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Camden Residents urge town to stop pesticide use

user 3022592
Portland, ME
Post #: 66
Camden: Residents urge town to stop pesticide use
Tuesday, August 14, 2007 - Bangor Daily News

A group of women, including several mothers and grandmothers, has called on the town to refrain from using pesticides on town-owned property, citing adverse health and environmental effects associated with such substances.

The Select Board will take up the request at its meeting tonight.

The group ? which includes Marsha Smith, Laurie Wolfrum, Molly Stone, Tracy Clark, Patrisha McLean, Beedy Parker, Marina Schauffler, Lori Van Dusen and Kathie Glass ? has created a draft policy it wants the town to adopt.

On Monday, while trying to keep an eye on her active 4-year-old grandson, Smith talked by telephone about the genesis of the anti-pesticide push.

"What started it for me was when I went to the library and saw one of those poison signs" warning adults to keep children away, she said.

A passionate advocate for organic food and opponent of synthetic chemicals in the environment, Smith said that for her, "that was the last straw. We?ve got to do something about this. Our first step is to try to get the town to not use pesticides."

She later learned the library was using an ant-control substance spread around the building?s foundation. But she worries about what her grandson is exposed to on grass in the town?s parks.

"When we go to the park, his favorite thing is to roll down the hill," Smith said, and she worries about what chemical fertilizers have been applied to it.

The proposed policy allows the town to use pesticides "in situations that pose an imminent threat of serious injury to persons, property or agriculture." It also allows for exemptions to be granted in cases that don?t meet the above threshold.

The policy also would require prior approval by the Camden Conservation Commission or a pesticide awareness committee, yet to be created, for pesticide use.

Authorization would not be given, according to the proposed policy, "without consideration of the alternatives to pesticide use, potential property damage, potential effects upon ground or surface water."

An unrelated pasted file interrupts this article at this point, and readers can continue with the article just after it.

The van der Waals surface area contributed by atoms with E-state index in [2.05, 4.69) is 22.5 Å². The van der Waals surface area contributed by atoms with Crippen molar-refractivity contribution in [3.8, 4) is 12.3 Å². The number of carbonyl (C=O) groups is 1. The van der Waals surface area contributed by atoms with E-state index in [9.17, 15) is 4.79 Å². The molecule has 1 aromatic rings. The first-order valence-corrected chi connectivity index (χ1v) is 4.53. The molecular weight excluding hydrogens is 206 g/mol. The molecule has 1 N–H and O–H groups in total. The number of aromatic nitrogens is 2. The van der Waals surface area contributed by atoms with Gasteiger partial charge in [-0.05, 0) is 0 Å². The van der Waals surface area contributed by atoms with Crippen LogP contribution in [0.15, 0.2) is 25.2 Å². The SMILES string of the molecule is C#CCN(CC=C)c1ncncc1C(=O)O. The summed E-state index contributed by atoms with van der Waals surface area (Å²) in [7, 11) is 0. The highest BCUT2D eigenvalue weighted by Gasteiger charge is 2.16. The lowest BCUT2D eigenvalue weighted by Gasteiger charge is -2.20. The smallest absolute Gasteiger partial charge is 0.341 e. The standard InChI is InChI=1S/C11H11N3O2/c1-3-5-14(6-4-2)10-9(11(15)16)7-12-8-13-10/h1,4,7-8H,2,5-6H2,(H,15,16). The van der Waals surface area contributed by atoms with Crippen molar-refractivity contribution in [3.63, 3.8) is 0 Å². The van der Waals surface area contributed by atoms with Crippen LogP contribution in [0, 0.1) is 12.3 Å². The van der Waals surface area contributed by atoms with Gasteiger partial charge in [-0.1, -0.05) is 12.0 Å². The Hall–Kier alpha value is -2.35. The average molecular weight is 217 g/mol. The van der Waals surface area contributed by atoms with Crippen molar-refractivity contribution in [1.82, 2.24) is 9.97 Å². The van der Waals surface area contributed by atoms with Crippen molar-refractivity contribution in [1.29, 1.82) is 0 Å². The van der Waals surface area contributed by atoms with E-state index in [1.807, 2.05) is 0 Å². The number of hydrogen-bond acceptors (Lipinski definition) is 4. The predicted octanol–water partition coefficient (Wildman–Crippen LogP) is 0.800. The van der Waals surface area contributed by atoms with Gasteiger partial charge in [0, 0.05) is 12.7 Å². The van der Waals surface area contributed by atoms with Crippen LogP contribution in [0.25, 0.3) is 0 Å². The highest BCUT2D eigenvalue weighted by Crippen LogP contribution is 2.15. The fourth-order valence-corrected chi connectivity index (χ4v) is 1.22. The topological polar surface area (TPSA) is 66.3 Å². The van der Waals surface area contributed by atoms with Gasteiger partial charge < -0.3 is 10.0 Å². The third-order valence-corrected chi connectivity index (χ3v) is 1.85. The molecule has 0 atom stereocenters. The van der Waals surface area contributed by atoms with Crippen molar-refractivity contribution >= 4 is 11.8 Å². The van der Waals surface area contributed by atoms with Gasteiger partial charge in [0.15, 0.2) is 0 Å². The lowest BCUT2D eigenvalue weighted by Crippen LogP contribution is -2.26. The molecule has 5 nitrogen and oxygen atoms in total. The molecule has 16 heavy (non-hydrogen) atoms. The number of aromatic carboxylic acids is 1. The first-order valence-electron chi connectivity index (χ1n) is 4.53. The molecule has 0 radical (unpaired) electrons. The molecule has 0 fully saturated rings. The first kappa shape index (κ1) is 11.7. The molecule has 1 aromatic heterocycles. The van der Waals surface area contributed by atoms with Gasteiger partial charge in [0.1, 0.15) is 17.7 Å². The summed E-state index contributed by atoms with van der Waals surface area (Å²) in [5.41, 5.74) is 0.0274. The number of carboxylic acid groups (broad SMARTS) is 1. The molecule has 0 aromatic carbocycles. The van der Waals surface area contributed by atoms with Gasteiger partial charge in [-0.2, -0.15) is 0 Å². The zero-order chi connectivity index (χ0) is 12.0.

In the letter to the board accompanying the request, the group writes: "Use of common lawn chemicals is associated with cancer, birth defects, reproductive problems and nervous system damage. We are particularly concerned that the town and businesses are using toxic chemicals in places where children walk and play. These chemicals not only harm our citizens directly, they also spread into our water supply."

Smith said Castine has adopted a similar policy, as has Marblehead, Mass. Penobscot Bay Medical Center, with facilities in Camden, Rockport and Rockland, has made its properties pesticide free, she added.

Town Manager Roberta Smith said Monday the town?s public works and parks and recreation departments use such substances sparingly.

"We don?t use very much," she said, recalling a recent application to combat poison ivy.

The town also uses some weed and grass control substances on gravel cemetery roads, she said.

The anti-pesticide group hopes to host public lectures to further educate the community about what it sees as the dangers of synthetic lawn fertilizers and other chemical treatments, Marsha Smith said.

The board also will take up at its meeting an on-again, off-again request by Verizon Wireless to lease town-owned property off Sagamore Farm Road to site a cell phone tower.

The town manager said Verizon wanted the board to negotiate a lease with the company before it files an application before the planning board. But town officials prefer to see details of the plan before discussing a lease.

Smith called the standoff with Verizon a "chicken-or-egg problem" for which she is seeking board direction.
Merry & Burl H.
Portland, ME
Post #: 6
May Gaia bless the Moms and Grandmoms. I'll be rooting for them tonight. I love the "We don?t use very much," excuse. Don't they know it's cumulative? Merry
David S.
Washington, ME
Post #: 58
I think sometimes you really do have to kill the ants. That said, herbacides and pesticide use should be curtailed. This is what happens in a rich town. In Washington, the town does not have the dough to do this and very few people are motivated to do stuff like this anyway. People should get used to their dandelions and enjoy them. Good salad greens BTW. I never understood it. I always thought the dandelions and other little flowers were nice. I guess people somehow got sold on lawn monoculture. There may be too many golfers in the world. You can always mow your weeds.

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